Would it be incorrect to say a Lager is a lighter (in flavor) beer that takes a long time to make, while an Ale is a heavier more flavorful beer that can be made in less time than a lager? Ignoring the fact that each method uses a completely different family of yeast.
Yes, this is incorrect.
You are actually conflating a couple of things, which can be all used in combination, and all of these combinations can be true. These are flavor, fermentation and time to make.
Modern lagers are light in flavor, and do not take a long time to make. The breweries don't want much stock.
There are lagers which have more flavor and definitely take longer time to make, like bock, doppelbock and Baltic porter. Really traditional Pilsner also needs its time, but has more flavor than modern lagers.
There are ales which are light in flavor.
While most ales can be brewed relatively fast, there are also ales which need longer time to mature.
There are also ales which are lagered like lager.
Flavor is a function of malts and adjuncts (e.g. rice), alcohol content and used hops.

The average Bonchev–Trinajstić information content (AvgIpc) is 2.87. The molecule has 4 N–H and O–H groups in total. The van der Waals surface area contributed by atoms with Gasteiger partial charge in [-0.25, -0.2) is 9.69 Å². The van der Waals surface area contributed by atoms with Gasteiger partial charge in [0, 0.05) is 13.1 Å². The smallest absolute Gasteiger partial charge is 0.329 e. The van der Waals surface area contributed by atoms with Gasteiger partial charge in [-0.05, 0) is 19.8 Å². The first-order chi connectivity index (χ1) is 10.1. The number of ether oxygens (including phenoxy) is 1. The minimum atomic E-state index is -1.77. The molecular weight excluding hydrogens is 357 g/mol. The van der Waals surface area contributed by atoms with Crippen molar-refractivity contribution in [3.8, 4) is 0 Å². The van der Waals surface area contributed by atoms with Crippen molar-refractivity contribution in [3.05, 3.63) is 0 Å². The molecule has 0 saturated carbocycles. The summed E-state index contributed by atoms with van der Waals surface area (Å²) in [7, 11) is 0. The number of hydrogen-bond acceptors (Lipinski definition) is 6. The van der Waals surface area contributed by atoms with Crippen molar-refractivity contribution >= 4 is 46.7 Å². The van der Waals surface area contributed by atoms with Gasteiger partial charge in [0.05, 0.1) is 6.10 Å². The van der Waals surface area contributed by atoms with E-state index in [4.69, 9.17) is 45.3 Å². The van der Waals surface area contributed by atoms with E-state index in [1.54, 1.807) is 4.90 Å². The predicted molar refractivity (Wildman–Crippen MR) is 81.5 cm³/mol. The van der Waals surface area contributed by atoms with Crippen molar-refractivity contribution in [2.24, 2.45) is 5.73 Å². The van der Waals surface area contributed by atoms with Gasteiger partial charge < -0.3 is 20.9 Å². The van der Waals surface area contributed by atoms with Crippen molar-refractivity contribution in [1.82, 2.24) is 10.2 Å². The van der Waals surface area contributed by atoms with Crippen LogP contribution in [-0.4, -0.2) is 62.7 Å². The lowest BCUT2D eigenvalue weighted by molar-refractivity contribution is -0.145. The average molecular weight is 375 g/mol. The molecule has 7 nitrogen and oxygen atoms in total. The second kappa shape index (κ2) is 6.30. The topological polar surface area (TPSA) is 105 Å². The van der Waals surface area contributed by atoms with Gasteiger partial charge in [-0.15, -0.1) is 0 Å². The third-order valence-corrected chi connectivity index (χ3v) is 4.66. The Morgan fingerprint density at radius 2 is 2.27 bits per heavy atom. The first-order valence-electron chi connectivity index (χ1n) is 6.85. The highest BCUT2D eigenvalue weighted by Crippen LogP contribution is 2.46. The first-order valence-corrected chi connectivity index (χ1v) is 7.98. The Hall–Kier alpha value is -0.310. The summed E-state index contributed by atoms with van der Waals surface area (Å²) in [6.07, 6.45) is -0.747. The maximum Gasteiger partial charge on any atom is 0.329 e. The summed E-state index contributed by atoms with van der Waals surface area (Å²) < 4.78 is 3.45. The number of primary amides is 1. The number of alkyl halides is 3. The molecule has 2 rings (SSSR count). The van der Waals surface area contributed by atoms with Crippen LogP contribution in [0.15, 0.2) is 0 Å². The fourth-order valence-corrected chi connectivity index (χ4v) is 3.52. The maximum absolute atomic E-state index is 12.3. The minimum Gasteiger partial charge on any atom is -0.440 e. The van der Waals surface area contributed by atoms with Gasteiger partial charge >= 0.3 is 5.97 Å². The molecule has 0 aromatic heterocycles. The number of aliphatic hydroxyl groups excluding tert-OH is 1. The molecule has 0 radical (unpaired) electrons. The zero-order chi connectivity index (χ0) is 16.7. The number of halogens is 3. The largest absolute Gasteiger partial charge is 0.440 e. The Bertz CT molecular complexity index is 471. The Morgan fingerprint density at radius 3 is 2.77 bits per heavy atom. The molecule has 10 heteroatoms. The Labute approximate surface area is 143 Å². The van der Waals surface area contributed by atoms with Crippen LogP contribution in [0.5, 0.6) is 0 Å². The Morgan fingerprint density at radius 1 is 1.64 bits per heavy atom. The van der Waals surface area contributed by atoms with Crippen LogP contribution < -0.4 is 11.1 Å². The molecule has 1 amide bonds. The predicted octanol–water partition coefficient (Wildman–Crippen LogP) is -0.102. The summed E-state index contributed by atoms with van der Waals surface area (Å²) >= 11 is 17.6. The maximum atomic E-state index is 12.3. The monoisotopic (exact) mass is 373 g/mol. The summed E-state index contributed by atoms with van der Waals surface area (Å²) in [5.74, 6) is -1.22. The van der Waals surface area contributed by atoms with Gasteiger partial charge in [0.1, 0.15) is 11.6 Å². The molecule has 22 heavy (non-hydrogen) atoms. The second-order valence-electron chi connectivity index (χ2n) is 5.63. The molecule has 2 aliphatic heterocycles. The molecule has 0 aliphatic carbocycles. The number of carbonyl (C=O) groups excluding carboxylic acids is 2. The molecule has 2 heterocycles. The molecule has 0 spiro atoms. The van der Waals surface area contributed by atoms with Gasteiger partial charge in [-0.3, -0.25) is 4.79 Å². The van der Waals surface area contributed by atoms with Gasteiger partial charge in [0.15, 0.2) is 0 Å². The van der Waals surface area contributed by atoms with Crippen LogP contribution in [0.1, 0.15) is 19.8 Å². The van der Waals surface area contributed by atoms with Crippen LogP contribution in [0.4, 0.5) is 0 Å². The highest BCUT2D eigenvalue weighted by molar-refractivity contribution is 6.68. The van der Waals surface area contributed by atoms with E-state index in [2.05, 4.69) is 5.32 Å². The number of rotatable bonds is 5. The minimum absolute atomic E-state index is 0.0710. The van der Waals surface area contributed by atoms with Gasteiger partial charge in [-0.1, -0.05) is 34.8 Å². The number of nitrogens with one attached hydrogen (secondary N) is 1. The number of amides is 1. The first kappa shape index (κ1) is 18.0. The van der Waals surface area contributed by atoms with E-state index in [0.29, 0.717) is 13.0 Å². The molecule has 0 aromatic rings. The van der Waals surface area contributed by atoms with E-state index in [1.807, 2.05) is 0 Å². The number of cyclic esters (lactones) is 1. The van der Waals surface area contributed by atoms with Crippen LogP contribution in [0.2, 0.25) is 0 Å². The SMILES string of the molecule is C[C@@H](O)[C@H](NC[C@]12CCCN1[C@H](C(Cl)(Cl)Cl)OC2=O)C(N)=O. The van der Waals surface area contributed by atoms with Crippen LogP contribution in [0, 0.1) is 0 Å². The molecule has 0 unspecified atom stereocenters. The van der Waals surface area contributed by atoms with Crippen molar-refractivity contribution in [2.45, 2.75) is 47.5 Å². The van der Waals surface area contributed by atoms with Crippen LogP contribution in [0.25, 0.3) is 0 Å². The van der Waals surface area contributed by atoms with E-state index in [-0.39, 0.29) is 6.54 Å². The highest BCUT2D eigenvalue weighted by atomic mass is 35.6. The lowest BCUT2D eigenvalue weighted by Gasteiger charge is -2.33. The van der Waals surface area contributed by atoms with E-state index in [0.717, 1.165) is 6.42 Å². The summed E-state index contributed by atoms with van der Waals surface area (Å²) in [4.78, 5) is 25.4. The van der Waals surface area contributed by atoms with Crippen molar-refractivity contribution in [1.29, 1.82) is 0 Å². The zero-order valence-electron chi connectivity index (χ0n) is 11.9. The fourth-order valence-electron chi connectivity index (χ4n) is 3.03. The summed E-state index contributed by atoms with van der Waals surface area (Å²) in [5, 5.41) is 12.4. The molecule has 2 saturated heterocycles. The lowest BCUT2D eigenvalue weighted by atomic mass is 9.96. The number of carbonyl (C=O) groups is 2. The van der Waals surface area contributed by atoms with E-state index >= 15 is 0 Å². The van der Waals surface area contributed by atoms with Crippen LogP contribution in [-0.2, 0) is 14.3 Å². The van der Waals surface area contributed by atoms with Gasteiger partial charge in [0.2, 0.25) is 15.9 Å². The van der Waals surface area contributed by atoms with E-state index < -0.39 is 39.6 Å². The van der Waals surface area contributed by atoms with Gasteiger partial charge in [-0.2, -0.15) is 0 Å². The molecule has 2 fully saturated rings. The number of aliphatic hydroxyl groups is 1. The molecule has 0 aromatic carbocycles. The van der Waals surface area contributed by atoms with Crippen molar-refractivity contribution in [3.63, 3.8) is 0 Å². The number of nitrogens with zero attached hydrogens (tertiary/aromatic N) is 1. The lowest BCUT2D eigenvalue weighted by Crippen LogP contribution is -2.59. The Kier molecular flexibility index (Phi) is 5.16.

Time to make is a function of yeast, fermentation temperature (some people use lager yeasts at higher temperatures), alcohol content, and even water composition.
Apparently, the long lager time of traditional Czech pilsner has more to do with the softness of the water than the fermentation. The lagering time of some beers in Germany has more to do with the length of the brewing season, which ends in April or May, where the last brews were then stored till after summer in cold caves.
Lagers and Ales are called such because of the yeast species are different.
Lager yeast : Saccharomyces pastorianus
Ale yeast: Saccharomyces cerevisiae
The main difference between the species is the S.pastorianus can consume Maltotriose (a complex sugar) and S.cerevisiae cannot. This makes lagers lighter and cleaner in many aspects compared to same wort fermented with ale yeast.
Sometimes called top or bottom fermentors tradionally referring to flocculation and temp. But many strains can behave like the other species with flocculation and even ferment well in the other species temp ranges.
So in short just because you Lagered a beer (cold fermentation, aging) doesn't make it a Lager. The yeast species is what makes the difference.
It's actually the opposite. One of the reasons you use a lager yeast in a light lager to get a rounder, fuller flavor out of the same malt bill, and avoid some of the fruity flavor notes that ale yeasts can generate.
Samichlaus is a dark, malty 14% ABV lager that is similar to the barleywines which are fermented with ale yeast. The Baltic Porter style is another high gravity lager (its an imperial porter, more or less), so there is no guarantee of lightness in a lager, even though the more popular ones tend to be on the light side these days.